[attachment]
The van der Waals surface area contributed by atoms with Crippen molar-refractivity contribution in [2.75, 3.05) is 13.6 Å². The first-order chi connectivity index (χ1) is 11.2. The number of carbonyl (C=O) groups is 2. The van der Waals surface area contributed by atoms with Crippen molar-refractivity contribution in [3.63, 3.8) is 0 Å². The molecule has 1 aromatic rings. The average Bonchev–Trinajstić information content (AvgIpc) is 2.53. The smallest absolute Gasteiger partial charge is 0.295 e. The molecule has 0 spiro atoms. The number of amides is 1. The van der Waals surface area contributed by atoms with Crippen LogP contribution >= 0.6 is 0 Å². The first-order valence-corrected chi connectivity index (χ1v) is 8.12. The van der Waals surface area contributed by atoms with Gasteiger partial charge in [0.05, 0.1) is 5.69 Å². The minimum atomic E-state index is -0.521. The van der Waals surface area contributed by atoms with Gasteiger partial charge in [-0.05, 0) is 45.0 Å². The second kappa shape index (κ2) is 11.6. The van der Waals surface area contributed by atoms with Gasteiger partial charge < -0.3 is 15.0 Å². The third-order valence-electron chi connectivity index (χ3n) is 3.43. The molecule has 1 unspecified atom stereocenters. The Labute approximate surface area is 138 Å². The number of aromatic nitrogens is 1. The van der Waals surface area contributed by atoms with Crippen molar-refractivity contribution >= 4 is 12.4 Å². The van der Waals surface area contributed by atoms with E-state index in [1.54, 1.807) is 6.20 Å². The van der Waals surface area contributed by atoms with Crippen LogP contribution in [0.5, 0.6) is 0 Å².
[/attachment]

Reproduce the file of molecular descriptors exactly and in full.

The van der Waals surface area contributed by atoms with Crippen molar-refractivity contribution in [2.75, 3.05) is 13.6 Å². The first-order chi connectivity index (χ1) is 11.2. The number of carbonyl (C=O) groups is 2. The van der Waals surface area contributed by atoms with Crippen molar-refractivity contribution in [3.63, 3.8) is 0 Å². The molecule has 1 aromatic rings. The average Bonchev–Trinajstić information content (AvgIpc) is 2.53. The smallest absolute Gasteiger partial charge is 0.295 e. The molecule has 0 spiro atoms. The number of amides is 1. The van der Waals surface area contributed by atoms with Crippen LogP contribution >= 0.6 is 0 Å². The first-order valence-corrected chi connectivity index (χ1v) is 8.12. The van der Waals surface area contributed by atoms with Gasteiger partial charge in [0.05, 0.1) is 5.69 Å². The minimum atomic E-state index is -0.521. The van der Waals surface area contributed by atoms with Gasteiger partial charge in [-0.05, 0) is 45.0 Å². The second kappa shape index (κ2) is 11.6. The van der Waals surface area contributed by atoms with Gasteiger partial charge < -0.3 is 15.0 Å². The third-order valence-electron chi connectivity index (χ3n) is 3.43. The molecule has 1 unspecified atom stereocenters. The Labute approximate surface area is 138 Å². The number of aromatic nitrogens is 1. The van der Waals surface area contributed by atoms with Crippen molar-refractivity contribution >= 4 is 12.4 Å². The van der Waals surface area contributed by atoms with E-state index in [1.54, 1.807) is 6.20 Å². The van der Waals surface area contributed by atoms with Crippen LogP contribution in [0.5, 0.6) is 0 Å².